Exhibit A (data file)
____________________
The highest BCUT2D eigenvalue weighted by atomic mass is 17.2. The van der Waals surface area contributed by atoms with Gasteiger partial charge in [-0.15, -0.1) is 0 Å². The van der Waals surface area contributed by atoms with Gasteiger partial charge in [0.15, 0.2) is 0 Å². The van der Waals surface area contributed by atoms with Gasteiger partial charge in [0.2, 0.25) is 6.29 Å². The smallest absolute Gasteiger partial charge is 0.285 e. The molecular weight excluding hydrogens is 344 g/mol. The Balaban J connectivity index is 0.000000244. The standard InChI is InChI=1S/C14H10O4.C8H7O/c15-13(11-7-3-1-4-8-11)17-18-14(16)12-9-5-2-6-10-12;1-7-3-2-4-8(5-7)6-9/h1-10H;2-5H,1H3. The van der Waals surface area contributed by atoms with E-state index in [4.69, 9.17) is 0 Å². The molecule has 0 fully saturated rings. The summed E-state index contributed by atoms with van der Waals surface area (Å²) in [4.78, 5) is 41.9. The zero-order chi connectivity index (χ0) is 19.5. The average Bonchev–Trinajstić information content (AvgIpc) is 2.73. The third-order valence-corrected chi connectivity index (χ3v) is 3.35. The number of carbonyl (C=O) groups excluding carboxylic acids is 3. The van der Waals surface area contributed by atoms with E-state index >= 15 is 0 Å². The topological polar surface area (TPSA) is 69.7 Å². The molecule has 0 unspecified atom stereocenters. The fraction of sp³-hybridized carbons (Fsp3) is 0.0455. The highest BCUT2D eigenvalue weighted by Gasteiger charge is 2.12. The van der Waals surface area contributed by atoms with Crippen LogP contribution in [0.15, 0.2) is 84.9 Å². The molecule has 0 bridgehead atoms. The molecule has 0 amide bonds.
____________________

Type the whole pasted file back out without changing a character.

The highest BCUT2D eigenvalue weighted by atomic mass is 17.2. The van der Waals surface area contributed by atoms with Gasteiger partial charge in [-0.15, -0.1) is 0 Å². The van der Waals surface area contributed by atoms with Gasteiger partial charge in [0.15, 0.2) is 0 Å². The van der Waals surface area contributed by atoms with Gasteiger partial charge in [0.2, 0.25) is 6.29 Å². The smallest absolute Gasteiger partial charge is 0.285 e. The molecular weight excluding hydrogens is 344 g/mol. The Balaban J connectivity index is 0.000000244. The standard InChI is InChI=1S/C14H10O4.C8H7O/c15-13(11-7-3-1-4-8-11)17-18-14(16)12-9-5-2-6-10-12;1-7-3-2-4-8(5-7)6-9/h1-10H;2-5H,1H3. The van der Waals surface area contributed by atoms with E-state index in [4.69, 9.17) is 0 Å². The molecule has 0 fully saturated rings. The summed E-state index contributed by atoms with van der Waals surface area (Å²) in [4.78, 5) is 41.9. The zero-order chi connectivity index (χ0) is 19.5. The average Bonchev–Trinajstić information content (AvgIpc) is 2.73. The third-order valence-corrected chi connectivity index (χ3v) is 3.35. The number of carbonyl (C=O) groups excluding carboxylic acids is 3. The van der Waals surface area contributed by atoms with E-state index >= 15 is 0 Å². The topological polar surface area (TPSA) is 69.7 Å². The molecule has 0 unspecified atom stereocenters. The fraction of sp³-hybridized carbons (Fsp3) is 0.0455. The highest BCUT2D eigenvalue weighted by Gasteiger charge is 2.12. The van der Waals surface area contributed by atoms with Crippen LogP contribution in [0.15, 0.2) is 84.9 Å². The molecule has 0 bridgehead atoms. The molecule has 0 amide bonds.